When I applied for my nursing degree, I took a huge chance. I put all my faith into this one application and hoped for the best. I took a risk of my confidence and self worth that I threw into my application to get into this course (dramatic I know), and I got accepted! Which is the theme of this post today, gaining something positive out of a risk.
As I so dramatically put in the above, applying for nursing was completely nerve wracking. I never had an ATAR score, I never studied in high school, hell I never did homework. So what made me think I’d last studying nursing? Or even that it was what I wanted to do? I did a TAFE course last year as kind of a filler course to see where I want to go, I knew I wanted to do something medical and/or help people, but I didn’t quite know what.
So when I got into the TAFE course, I was over the moon. I thought “hey, I’m good enough to do a TAFE course!” Despite what people think of TAFE courses, they’re actually good learning curb for anyone that don’t know what they want to do (like me at the time). I never got stressed through VCE, mainly because I didn’t give a shit about my education and having clinical depression with PTSD and getting bullied didn’t help. So I didn’t really know what to expect out of a TAFE course, will it be stressful? Is there a lot of work? What if I’m not good enough when I get there?
Well, turns out, it helped me get to where I am today, doing a bachelor of nursing. I learnt how to really organise myself work wise, time management, stress management, and basically how to juggle work, a course, a boyfriend and friends! So this is how I got to where I am. It took a lot of persuading and thinking to apply for the bachelor. When I realised it was what I wanted to do, I had to take in how stressful it was going to be. My confidence grew and grew doing the TAFE course, so much that when applications opened, I took a deep breath and clicked ‘apply’.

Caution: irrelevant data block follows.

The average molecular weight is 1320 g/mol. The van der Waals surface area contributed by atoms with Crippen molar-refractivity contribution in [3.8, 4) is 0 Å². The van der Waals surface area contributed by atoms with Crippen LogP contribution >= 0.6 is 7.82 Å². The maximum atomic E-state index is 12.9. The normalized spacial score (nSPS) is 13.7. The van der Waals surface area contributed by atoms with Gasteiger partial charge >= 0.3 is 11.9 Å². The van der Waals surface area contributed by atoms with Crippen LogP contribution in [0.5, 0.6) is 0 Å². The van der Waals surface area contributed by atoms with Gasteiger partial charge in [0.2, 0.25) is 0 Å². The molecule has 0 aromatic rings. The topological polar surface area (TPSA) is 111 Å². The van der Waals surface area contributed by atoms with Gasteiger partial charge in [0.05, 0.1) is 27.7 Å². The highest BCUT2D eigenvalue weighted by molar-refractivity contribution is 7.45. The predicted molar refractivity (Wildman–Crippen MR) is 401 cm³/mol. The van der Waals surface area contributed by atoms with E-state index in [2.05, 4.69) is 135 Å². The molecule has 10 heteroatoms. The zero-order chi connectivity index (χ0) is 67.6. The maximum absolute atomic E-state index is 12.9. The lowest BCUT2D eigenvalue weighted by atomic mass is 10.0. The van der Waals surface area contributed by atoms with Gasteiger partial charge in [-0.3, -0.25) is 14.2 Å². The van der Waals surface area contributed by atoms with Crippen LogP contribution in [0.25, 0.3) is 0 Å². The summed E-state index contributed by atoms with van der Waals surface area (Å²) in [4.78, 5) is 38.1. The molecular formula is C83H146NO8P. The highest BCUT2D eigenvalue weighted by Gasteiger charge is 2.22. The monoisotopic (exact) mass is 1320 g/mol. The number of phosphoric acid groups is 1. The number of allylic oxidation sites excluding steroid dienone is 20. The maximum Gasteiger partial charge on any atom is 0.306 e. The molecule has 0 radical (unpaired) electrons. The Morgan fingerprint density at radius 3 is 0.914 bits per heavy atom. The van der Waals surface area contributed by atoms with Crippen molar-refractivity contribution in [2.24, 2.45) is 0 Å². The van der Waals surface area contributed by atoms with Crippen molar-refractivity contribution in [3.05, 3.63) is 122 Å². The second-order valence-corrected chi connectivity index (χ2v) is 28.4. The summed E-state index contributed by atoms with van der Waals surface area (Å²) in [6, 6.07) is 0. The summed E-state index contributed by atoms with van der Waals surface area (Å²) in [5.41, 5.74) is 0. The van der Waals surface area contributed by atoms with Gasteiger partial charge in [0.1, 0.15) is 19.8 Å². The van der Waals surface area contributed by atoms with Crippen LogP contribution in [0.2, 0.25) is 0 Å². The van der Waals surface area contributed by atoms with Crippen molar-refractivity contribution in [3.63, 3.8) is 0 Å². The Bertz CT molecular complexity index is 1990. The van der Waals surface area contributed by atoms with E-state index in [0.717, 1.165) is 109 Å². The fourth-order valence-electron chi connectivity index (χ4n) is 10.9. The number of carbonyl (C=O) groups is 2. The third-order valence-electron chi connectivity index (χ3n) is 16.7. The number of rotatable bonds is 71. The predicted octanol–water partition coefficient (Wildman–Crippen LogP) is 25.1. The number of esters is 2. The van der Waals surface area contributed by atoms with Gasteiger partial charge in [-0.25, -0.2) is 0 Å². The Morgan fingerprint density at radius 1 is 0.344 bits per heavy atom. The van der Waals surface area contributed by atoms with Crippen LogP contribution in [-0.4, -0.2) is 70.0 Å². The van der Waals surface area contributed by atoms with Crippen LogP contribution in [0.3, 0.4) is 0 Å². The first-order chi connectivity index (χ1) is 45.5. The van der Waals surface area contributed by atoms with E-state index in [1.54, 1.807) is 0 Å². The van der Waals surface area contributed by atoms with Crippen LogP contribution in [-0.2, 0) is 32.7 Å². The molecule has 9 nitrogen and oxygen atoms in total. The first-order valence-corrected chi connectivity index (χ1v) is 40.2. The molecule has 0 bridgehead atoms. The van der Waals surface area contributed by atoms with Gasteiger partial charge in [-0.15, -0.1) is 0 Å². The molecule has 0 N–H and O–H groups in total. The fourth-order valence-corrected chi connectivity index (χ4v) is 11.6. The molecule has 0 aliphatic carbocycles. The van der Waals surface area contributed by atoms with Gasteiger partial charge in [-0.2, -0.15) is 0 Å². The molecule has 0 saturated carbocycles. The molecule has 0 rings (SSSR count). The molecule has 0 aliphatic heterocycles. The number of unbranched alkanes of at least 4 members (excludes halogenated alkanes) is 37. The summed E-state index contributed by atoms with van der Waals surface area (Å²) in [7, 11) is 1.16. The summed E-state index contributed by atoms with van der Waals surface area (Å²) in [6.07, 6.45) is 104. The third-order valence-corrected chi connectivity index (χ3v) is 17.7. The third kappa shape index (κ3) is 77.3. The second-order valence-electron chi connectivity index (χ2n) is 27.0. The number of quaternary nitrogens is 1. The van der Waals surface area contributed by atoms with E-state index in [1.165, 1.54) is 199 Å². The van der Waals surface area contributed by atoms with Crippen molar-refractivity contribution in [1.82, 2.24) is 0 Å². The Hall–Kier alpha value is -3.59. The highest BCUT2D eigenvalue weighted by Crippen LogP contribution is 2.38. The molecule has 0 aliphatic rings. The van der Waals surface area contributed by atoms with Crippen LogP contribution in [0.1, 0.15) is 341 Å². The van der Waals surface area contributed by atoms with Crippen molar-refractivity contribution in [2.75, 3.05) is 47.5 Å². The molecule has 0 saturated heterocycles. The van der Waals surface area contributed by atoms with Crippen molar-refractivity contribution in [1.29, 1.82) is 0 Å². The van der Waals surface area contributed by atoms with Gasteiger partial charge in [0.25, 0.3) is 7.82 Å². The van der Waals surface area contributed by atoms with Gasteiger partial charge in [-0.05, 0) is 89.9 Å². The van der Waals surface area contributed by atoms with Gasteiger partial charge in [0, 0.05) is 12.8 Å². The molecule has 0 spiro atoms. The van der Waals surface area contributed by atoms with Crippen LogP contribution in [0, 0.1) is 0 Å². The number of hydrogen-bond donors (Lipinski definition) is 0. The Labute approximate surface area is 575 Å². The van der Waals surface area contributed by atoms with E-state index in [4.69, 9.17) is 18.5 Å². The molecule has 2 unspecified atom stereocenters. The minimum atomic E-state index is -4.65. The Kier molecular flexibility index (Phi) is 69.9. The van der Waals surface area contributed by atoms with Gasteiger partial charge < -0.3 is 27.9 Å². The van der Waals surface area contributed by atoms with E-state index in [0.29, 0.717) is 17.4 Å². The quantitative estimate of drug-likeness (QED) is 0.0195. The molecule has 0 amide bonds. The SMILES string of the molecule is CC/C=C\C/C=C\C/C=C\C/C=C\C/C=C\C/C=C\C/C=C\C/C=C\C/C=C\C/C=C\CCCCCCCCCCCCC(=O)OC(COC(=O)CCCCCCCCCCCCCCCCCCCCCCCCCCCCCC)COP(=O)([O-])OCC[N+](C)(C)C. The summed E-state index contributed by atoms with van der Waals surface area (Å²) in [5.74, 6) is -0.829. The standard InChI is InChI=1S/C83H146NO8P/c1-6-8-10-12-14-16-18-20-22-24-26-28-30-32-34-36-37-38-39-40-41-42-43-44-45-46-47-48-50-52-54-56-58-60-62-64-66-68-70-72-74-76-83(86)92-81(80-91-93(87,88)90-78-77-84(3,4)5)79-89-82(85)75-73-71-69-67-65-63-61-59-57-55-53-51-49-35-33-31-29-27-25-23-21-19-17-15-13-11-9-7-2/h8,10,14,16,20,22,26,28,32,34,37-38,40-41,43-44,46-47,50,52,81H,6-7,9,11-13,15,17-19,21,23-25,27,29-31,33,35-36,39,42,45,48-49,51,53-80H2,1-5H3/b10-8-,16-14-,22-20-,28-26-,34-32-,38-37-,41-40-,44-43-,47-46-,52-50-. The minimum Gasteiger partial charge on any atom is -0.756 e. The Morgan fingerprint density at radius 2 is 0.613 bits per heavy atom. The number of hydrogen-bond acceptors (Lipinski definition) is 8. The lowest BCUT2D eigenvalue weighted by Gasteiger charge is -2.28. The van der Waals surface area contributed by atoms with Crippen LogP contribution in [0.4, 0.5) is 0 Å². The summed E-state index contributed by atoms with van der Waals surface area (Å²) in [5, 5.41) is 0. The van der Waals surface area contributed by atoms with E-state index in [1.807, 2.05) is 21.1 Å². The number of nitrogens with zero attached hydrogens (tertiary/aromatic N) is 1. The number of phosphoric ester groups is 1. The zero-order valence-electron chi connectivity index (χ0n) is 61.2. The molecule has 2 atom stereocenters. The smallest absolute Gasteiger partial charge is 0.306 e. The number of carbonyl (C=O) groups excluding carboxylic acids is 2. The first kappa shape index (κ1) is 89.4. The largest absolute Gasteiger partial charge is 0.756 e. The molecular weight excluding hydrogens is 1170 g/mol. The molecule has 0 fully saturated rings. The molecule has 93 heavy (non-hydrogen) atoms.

I will admit, to build up more confidence, I watched tonnes of nursing videos from registered nurses and student nurses just to make sure it was what I wanted, what I wanted to work towards and what I was getting into.
I took a huge risk on my self confidence and personal ideals about myself when applying for nursing. And it paid off.
So what did I gain by taking a risk? Confidence, happiness, personal strength and time/stress management on a university scale. Don’t let people tell you you can’t do anything, it’s not for them to decide.
I won’t lie either, doing a uni course at the same time as my boyfriend has been perfect. Because we understand that we don’t need to talk to each other all day every day, and that study is super important. I’ve made great friends (though some of them were my boyfriends friends first) and I don’t think I would have got this far without them.
Thank you to everyone who has supported me on this journey so far and for all the get togethers and game nights with my friends; I wouldn’t have made it this far mentally without you guys.
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